The Gulf of Maine possesses a significant number of sustainable, non-polluting shellfish farms August-September 2009 Journal
|In Duxbury Bay: Â John Brawley explains oyster nursery methods to a group of scientists and shellfish farmers who were recently visiting New England from Zanzibar, Tanzania. Â Photo by David Grossman.|
The Gulf of Maine possesses a significant number of sustainable, non-polluting shellfish farms. Raising shellfish for both commercial and restoration purposes does not require the addition of food because it is already there in the water. Rather, the basic requirements include a good location, knowledge, and hard work. Shellfish farms are actually known to serve as ecosystem buffers to nutrient enrichment because of their ability to remove and redirect nitrogen from the water column to microbial pathways that result in enhanced denitrification. Hatchery-reared oyster seed is obtained from farms along the coast from May through August where different nursery and growout methods are applied. Although site-specific conditions generally dictate growout methods, seed oysters are typically raised in upweller systems and eventually transferred to reusable plastic mesh bags. Farmers either continue to keep oysters in these bags on or off the bottom, or if conditions are right, they may spread (or plant) the larger seed oysters directly on the bottom for growout. Harvest is usually achieved through hand picking, raking, or dragged up with small dredges.
In Duxbury, Massachusetts, oyster farmers have worked closely with the townâ€™s shellfish advisory committee and bay management commission to plan aquaculture practices that avoid environmental disturbance and potential conflicts among the multiple users of the bay. The management plan also recognizes the challenges facing shellfish farmers and includes recommendations that will enhance the success and efficiency of the existing oyster farms. The management plan was developed by multiple town bodies: the bay management commission, the townâ€™s shellfish advisory and agriculture committees, and the Duxbury Shellfish Growers Association. It focuses on a few core interests that include the initiation of a limited-entry aquaculture licensing process that would reduce the risk of uncontrolled growth of aquaculture in potentially sensitive areas. The plan also recommended the organization of a citizenâ€™s volunteer monitoring program that would track water quality and other environmental conditions within Duxbury Bay. This effort continues with participation from individuals within the oyster farming industry and the town has recently been awarded federal and state grants to support the bay monitoring program.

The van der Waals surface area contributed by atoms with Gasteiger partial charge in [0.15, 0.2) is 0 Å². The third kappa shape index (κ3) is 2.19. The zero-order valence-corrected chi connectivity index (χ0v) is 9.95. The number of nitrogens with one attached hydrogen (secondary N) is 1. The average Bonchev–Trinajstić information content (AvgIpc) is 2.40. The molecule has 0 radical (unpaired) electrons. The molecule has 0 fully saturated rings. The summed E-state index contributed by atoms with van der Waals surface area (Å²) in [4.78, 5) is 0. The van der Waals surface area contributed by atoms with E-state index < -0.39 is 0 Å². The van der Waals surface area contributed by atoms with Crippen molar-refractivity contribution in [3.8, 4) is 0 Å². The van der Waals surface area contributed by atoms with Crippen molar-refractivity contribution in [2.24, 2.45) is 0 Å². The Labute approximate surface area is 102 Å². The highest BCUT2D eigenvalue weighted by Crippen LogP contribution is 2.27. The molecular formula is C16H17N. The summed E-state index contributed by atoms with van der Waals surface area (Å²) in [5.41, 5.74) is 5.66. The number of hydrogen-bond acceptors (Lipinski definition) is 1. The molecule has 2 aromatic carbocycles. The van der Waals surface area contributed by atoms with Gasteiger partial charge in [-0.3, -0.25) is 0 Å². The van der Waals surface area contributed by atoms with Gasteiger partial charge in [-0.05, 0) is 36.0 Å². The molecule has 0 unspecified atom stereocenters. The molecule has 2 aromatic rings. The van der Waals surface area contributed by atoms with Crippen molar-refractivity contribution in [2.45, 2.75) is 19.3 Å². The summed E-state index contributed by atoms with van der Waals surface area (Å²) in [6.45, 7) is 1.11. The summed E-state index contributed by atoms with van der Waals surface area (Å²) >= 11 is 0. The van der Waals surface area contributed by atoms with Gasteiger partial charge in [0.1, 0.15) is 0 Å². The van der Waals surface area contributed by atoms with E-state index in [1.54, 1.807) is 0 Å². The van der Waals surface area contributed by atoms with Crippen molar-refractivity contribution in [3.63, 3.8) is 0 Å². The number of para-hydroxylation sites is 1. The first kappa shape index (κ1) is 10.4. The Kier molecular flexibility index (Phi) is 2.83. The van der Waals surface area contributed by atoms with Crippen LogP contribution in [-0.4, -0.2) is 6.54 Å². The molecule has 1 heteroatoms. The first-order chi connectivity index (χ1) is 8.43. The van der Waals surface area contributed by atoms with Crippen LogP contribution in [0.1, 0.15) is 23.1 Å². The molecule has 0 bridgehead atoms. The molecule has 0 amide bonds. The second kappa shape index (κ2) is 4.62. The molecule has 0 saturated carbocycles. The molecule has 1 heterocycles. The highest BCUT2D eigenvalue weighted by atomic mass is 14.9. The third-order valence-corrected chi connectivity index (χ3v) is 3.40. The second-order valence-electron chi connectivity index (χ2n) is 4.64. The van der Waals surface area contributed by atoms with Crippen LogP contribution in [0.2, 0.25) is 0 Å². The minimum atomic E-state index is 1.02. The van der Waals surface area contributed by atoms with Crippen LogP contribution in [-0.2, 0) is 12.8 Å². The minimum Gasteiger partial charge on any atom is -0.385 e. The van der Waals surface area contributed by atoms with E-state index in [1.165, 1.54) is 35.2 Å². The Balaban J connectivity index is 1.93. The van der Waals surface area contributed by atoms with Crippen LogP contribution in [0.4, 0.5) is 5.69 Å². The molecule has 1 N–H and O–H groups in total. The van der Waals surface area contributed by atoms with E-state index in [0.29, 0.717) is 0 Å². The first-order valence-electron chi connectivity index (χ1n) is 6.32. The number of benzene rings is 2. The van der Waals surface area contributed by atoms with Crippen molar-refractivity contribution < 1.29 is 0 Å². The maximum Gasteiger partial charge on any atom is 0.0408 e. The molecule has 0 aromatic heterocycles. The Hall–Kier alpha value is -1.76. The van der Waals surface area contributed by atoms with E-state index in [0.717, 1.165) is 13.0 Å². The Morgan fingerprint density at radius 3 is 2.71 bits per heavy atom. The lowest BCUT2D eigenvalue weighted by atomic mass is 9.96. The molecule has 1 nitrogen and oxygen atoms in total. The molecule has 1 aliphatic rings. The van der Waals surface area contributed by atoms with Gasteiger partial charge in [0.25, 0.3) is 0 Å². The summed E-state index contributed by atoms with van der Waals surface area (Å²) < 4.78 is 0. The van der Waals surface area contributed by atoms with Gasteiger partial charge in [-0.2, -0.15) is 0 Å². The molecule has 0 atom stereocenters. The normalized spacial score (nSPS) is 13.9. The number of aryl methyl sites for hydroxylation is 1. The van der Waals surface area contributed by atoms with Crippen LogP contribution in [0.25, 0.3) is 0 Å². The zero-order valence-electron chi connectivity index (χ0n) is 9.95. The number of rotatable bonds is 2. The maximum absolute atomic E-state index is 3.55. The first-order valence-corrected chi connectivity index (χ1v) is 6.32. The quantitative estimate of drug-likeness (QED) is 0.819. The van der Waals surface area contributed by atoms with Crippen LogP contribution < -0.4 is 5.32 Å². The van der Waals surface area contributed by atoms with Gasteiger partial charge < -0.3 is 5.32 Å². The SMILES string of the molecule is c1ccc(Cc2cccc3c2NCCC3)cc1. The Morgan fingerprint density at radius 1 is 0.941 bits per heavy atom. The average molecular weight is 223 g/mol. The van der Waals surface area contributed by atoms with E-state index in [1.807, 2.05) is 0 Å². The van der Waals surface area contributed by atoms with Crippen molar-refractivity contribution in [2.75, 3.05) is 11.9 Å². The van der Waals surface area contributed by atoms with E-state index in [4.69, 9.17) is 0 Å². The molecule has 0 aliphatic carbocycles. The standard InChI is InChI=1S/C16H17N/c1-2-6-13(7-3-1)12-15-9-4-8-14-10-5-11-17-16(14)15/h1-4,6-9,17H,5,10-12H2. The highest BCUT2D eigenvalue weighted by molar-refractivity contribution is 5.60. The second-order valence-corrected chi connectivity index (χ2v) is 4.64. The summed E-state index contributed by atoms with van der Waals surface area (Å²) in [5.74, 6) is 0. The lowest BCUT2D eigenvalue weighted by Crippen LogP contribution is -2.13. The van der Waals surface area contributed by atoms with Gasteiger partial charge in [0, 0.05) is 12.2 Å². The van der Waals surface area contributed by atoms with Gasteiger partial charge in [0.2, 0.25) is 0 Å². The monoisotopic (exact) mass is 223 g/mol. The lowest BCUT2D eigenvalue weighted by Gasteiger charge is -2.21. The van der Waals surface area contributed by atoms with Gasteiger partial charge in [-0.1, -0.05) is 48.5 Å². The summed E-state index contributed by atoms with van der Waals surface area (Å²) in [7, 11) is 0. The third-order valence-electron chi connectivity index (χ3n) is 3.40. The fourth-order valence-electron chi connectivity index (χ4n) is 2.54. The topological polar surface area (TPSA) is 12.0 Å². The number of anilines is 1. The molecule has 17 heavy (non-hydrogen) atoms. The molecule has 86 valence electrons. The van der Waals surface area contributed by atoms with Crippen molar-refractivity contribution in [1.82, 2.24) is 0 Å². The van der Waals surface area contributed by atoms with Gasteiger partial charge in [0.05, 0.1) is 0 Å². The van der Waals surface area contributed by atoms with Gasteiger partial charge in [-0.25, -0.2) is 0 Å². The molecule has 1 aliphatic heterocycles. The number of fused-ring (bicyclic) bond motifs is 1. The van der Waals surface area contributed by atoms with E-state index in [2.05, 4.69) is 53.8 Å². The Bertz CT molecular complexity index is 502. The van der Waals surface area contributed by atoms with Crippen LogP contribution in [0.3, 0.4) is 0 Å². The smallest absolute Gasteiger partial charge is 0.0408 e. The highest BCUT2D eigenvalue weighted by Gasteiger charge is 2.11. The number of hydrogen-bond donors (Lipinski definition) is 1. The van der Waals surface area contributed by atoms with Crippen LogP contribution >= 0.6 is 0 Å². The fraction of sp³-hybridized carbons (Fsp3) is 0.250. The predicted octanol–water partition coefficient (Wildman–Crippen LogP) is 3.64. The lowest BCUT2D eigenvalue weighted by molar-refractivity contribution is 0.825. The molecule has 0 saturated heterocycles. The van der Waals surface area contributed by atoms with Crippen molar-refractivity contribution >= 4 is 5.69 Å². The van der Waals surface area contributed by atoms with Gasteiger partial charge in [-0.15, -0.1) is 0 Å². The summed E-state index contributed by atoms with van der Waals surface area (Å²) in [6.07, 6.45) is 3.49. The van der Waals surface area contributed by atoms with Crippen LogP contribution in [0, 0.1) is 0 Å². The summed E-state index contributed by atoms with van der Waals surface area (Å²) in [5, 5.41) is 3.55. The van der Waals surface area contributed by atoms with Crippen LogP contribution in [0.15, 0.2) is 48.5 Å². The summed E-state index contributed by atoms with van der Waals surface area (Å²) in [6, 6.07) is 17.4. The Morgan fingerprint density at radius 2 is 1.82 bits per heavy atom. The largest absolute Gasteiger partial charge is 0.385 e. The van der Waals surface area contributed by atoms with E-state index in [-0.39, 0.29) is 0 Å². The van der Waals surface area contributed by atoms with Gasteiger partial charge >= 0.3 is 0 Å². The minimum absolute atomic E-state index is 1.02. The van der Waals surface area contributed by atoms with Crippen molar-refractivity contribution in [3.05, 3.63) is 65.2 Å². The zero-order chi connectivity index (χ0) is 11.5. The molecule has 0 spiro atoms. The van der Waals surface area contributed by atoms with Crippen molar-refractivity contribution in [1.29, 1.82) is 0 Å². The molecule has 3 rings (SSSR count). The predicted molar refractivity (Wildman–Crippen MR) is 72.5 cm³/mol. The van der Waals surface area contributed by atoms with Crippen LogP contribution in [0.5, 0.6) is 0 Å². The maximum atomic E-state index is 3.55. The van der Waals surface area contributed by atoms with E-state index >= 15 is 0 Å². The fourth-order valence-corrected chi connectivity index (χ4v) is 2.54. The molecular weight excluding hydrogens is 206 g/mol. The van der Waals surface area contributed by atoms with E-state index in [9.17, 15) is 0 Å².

The success of shellfish farming in Duxbury has resulted in numerous benefits to the community and beyond. The annual Island Creek Oyster Festival, held each September on Duxbury Beach, is more than a culinary/arts community event; it generates funds that are used to enhance local, regional, and international environmental and philanthropic projects. One project being planned this year is the establishment of a shellfish hatchery in Zanzibar (Tanzania) to support local food production and economic development efforts. Over the next year or two, scientists and shellfish farmers from both countries will exchange ideas, information, and expertise toward fulfilling the goal of providing a clean, sustainable source of protein to several communities within Zanzibar. It all started with an idea.